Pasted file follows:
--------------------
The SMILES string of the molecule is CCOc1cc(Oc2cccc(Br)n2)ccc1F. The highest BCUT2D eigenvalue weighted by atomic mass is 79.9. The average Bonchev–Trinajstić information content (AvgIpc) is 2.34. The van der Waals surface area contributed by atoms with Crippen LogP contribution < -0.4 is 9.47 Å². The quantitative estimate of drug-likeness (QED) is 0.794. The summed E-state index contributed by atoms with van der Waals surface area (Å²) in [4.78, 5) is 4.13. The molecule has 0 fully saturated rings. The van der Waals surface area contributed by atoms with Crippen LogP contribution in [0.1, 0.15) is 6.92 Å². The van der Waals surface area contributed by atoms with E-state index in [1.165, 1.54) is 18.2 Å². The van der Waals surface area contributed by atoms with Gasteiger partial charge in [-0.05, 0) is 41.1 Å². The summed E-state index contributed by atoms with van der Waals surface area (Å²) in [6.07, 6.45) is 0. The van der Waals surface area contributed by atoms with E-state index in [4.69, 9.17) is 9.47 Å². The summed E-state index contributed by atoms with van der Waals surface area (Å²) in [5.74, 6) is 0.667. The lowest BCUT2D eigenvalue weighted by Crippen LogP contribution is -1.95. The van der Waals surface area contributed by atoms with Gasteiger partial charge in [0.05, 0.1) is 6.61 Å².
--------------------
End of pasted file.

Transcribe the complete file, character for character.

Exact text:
The SMILES string of the molecule is CCOc1cc(Oc2cccc(Br)n2)ccc1F. The highest BCUT2D eigenvalue weighted by atomic mass is 79.9. The average Bonchev–Trinajstić information content (AvgIpc) is 2.34. The van der Waals surface area contributed by atoms with Crippen LogP contribution < -0.4 is 9.47 Å². The quantitative estimate of drug-likeness (QED) is 0.794. The summed E-state index contributed by atoms with van der Waals surface area (Å²) in [4.78, 5) is 4.13. The molecule has 0 fully saturated rings. The van der Waals surface area contributed by atoms with Crippen LogP contribution in [0.1, 0.15) is 6.92 Å². The van der Waals surface area contributed by atoms with E-state index in [1.165, 1.54) is 18.2 Å². The van der Waals surface area contributed by atoms with Gasteiger partial charge in [-0.05, 0) is 41.1 Å². The summed E-state index contributed by atoms with van der Waals surface area (Å²) in [6.07, 6.45) is 0. The van der Waals surface area contributed by atoms with E-state index in [4.69, 9.17) is 9.47 Å². The summed E-state index contributed by atoms with van der Waals surface area (Å²) in [5.74, 6) is 0.667. The lowest BCUT2D eigenvalue weighted by Crippen LogP contribution is -1.95. The van der Waals surface area contributed by atoms with Gasteiger partial charge in [0.05, 0.1) is 6.61 Å².